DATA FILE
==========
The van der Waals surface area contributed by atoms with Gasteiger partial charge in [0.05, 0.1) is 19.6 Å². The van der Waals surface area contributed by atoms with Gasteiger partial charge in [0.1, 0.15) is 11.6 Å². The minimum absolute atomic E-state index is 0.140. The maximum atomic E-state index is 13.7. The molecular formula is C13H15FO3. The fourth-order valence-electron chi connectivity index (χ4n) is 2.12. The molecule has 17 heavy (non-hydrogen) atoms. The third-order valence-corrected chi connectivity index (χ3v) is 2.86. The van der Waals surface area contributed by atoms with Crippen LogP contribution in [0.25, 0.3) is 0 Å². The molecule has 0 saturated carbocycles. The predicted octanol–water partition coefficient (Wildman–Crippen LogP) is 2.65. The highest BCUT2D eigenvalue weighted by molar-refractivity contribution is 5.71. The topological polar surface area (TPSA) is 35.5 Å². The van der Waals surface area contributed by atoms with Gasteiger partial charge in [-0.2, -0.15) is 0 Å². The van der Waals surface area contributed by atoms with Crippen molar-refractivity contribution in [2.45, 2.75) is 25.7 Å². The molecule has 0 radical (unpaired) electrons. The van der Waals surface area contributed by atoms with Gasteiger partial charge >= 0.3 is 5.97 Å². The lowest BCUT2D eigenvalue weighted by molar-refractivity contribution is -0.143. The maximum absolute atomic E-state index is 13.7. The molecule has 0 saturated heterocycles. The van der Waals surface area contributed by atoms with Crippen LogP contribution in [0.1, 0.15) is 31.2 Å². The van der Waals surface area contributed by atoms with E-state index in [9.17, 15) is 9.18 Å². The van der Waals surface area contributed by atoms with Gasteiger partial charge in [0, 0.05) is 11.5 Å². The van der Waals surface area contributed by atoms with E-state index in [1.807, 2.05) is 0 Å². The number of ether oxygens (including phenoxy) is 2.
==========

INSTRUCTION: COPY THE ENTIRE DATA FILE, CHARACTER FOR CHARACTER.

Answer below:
The van der Waals surface area contributed by atoms with Gasteiger partial charge in [0.05, 0.1) is 19.6 Å². The van der Waals surface area contributed by atoms with Gasteiger partial charge in [0.1, 0.15) is 11.6 Å². The minimum absolute atomic E-state index is 0.140. The maximum atomic E-state index is 13.7. The molecular formula is C13H15FO3. The fourth-order valence-electron chi connectivity index (χ4n) is 2.12. The molecule has 17 heavy (non-hydrogen) atoms. The third-order valence-corrected chi connectivity index (χ3v) is 2.86. The van der Waals surface area contributed by atoms with Crippen LogP contribution in [0.25, 0.3) is 0 Å². The molecule has 0 saturated carbocycles. The predicted octanol–water partition coefficient (Wildman–Crippen LogP) is 2.65. The highest BCUT2D eigenvalue weighted by molar-refractivity contribution is 5.71. The topological polar surface area (TPSA) is 35.5 Å². The van der Waals surface area contributed by atoms with Gasteiger partial charge in [-0.2, -0.15) is 0 Å². The van der Waals surface area contributed by atoms with Crippen molar-refractivity contribution in [2.45, 2.75) is 25.7 Å². The molecule has 0 radical (unpaired) electrons. The van der Waals surface area contributed by atoms with Gasteiger partial charge >= 0.3 is 5.97 Å². The lowest BCUT2D eigenvalue weighted by molar-refractivity contribution is -0.143. The maximum absolute atomic E-state index is 13.7. The molecule has 0 saturated heterocycles. The van der Waals surface area contributed by atoms with Crippen LogP contribution in [0.1, 0.15) is 31.2 Å². The van der Waals surface area contributed by atoms with E-state index in [9.17, 15) is 9.18 Å². The van der Waals surface area contributed by atoms with Gasteiger partial charge in [0, 0.05) is 11.5 Å². The van der Waals surface area contributed by atoms with E-state index in [1.807, 2.05) is 0 Å². The number of ether oxygens (including phenoxy) is 2.